As a staffing professional, a client is trusting you to identify the potential candidates who will demonstrate strong performance in a given role. You’re given a lot of responsibility and are a key player in the hiring process. As you are often the first line of defense against a poor hiring decision, you’ve got to craft a way to identify the low-performing workers.
Your cutting edge staffing software will help you track candidates, organize who’s who, and identify which worker is best for what job. At that point, you still have to weed out the undesirables, the unqualified, the cultural miss-matches, and the chronically poor-performers before they ever get the chance to enter your system as a potential candidate. Here are five tips for identifying under performing workers:
1) Ability to meet goals. First and foremost, you need to know whether a worker is able to complete tasks in a timely manner. Take a deeper look into their portfolio of work or the tasks they were charged with in a past position. Were the responsibilities given to this person on par with industry standards? Next, you have to determine if the person under or over achieved due to unfair standards set at that company or personal failure. This can sometimes be hard to do, but with questioning it is possible. Always check references, and don’t be afraid to ask probing questions of those references.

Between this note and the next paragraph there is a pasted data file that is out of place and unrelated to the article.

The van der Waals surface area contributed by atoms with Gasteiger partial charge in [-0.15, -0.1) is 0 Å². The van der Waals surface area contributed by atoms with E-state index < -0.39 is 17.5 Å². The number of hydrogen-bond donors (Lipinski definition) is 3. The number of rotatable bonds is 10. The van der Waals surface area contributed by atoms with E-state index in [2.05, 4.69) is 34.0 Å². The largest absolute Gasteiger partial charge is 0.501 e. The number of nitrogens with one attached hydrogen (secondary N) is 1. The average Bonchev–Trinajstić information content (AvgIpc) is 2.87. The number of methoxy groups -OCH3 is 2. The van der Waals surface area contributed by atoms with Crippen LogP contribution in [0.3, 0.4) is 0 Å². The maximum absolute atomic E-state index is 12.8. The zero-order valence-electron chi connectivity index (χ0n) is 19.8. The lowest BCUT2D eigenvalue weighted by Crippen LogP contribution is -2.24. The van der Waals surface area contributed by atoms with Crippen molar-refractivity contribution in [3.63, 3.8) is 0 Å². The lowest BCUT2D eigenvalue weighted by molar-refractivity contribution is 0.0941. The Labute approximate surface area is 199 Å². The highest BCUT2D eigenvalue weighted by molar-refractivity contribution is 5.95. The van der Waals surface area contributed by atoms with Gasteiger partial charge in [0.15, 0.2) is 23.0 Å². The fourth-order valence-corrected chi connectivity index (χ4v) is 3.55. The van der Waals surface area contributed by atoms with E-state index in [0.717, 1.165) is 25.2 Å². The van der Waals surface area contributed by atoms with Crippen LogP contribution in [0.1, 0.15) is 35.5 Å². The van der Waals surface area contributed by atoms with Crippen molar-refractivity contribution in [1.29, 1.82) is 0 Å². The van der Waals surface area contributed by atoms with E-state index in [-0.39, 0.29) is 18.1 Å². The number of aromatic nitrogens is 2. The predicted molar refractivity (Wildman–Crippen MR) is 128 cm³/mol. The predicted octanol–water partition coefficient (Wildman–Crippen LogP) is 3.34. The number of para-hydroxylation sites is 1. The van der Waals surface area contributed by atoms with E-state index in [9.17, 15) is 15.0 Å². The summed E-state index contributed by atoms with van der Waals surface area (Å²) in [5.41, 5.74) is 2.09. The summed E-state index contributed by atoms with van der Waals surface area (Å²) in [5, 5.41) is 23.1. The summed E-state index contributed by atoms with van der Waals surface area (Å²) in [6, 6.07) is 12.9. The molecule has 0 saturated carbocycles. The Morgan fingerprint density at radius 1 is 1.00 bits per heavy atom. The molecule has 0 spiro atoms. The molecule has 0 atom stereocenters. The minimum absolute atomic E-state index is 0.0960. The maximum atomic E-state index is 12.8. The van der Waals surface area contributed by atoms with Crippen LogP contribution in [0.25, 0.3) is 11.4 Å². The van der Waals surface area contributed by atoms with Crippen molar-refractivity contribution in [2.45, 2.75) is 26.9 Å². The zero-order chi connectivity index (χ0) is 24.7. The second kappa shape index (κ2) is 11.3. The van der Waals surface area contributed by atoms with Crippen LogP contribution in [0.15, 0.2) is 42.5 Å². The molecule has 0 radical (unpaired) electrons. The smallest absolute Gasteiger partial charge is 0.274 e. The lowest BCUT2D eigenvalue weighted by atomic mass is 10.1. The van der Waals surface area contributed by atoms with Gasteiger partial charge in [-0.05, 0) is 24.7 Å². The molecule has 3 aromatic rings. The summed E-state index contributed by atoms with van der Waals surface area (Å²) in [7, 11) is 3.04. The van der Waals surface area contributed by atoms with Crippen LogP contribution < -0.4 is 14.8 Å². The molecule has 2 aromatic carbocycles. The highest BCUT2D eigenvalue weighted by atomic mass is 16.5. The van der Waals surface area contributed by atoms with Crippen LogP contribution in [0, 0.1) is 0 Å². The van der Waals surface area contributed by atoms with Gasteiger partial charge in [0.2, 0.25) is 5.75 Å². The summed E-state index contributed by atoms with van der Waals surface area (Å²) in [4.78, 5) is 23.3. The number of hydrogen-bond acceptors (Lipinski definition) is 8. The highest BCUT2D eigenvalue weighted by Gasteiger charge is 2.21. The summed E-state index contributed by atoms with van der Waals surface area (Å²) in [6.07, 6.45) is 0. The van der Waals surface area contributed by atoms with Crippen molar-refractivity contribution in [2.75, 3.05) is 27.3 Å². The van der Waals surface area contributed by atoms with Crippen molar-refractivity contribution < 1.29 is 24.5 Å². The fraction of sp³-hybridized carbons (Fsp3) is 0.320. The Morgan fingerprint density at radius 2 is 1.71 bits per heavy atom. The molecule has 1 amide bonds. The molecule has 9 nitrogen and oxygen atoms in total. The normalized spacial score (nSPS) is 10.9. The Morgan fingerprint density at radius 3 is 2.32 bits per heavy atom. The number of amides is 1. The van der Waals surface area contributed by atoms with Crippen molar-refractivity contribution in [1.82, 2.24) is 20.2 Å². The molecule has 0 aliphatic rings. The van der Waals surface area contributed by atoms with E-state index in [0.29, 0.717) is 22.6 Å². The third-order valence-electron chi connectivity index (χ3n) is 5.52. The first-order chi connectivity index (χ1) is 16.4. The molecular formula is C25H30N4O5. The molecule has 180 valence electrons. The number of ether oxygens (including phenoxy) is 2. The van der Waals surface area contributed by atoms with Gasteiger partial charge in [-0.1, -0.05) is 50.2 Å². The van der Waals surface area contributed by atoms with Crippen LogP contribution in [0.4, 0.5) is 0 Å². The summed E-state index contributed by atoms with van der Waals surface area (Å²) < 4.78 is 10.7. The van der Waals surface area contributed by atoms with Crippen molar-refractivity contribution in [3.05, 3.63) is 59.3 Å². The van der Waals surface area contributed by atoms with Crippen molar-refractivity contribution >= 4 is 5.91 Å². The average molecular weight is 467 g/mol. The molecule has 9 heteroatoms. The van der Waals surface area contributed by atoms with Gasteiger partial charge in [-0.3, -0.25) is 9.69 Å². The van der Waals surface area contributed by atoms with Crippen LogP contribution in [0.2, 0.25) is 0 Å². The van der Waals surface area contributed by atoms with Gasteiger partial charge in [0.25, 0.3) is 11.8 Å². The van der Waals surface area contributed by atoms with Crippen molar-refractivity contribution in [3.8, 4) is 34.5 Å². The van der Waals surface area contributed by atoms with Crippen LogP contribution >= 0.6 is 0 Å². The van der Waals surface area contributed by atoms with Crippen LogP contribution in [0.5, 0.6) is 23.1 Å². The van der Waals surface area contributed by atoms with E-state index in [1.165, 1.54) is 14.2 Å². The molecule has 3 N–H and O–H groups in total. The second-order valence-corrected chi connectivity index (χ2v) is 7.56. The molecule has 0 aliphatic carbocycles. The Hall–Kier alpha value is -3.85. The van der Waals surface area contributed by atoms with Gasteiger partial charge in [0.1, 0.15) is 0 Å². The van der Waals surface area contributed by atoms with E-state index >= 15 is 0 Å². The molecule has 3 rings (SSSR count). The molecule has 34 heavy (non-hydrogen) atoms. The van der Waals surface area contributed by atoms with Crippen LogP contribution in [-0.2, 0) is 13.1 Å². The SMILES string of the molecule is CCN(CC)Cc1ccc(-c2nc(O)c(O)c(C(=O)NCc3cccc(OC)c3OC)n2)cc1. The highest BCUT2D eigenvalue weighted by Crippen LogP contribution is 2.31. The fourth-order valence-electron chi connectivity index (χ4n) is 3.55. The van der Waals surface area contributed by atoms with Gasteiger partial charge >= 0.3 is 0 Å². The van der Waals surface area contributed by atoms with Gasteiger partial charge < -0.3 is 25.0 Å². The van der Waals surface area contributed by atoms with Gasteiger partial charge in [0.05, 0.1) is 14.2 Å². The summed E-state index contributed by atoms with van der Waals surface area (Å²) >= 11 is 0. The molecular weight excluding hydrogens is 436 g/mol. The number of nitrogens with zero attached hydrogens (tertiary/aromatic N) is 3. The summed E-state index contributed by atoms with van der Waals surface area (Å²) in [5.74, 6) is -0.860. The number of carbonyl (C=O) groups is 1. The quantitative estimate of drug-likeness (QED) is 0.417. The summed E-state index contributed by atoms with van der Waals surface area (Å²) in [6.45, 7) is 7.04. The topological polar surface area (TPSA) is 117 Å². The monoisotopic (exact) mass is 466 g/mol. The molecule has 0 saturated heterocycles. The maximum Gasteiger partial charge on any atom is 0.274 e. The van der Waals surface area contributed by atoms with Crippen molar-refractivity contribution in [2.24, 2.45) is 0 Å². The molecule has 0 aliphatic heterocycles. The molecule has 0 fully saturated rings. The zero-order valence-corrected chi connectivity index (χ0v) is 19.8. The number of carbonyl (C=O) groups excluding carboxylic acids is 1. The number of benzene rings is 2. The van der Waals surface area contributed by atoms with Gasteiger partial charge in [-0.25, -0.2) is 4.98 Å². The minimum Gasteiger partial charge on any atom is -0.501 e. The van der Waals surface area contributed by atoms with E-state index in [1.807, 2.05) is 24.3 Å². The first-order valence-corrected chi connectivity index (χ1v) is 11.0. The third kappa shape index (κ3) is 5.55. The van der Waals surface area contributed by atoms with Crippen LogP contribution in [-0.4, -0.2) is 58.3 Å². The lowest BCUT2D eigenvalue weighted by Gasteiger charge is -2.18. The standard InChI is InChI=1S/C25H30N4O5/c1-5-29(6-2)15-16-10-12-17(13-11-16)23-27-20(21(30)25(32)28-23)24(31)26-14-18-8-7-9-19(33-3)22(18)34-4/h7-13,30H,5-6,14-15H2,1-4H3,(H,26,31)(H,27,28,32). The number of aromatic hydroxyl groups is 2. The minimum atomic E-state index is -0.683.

2) Responsible with communications. How well does the individual interact with you over the phone or in person? While a bit of nerves may be expected and forgiven when interacting with a stranger (depending on what industry the person is in), the inability to communicate effectively is often a deal breaker in an employee-employer relationship. In addition to checking a person’s skills when talking over the phone or emailing, you will also have to ask yourself if they are responsible communicators. Does the person get back to you within an acceptable amount of time? Does the worker spell your name correctly or even remember to use a proper salutation? These are critical skills in the workplace and employers want to be able to trust their workers to handle simple phones calls and emails without direction.
3) Proper attitude. When you have decided to evaluate a potential worker for a position, how did they react? Are they courteous and confident, or are they rude and inept? The right attitude in an evaluation and while completing everyday tasks is important. A client is going to want you to identify a worker who will seamlessly integrate into the corporate culture, but still not be afraid to speak up if there are improvements or strategies that can be developed.
As a staffing professional, what methods do you use to identify who is going to be a strong and productive worker or a potential problem in the office? Some professional recruiters have a system in place, while others rely on a gut feeling. Are you using any technologies, like your recruiting software, to help your make your decision on who to show to a client?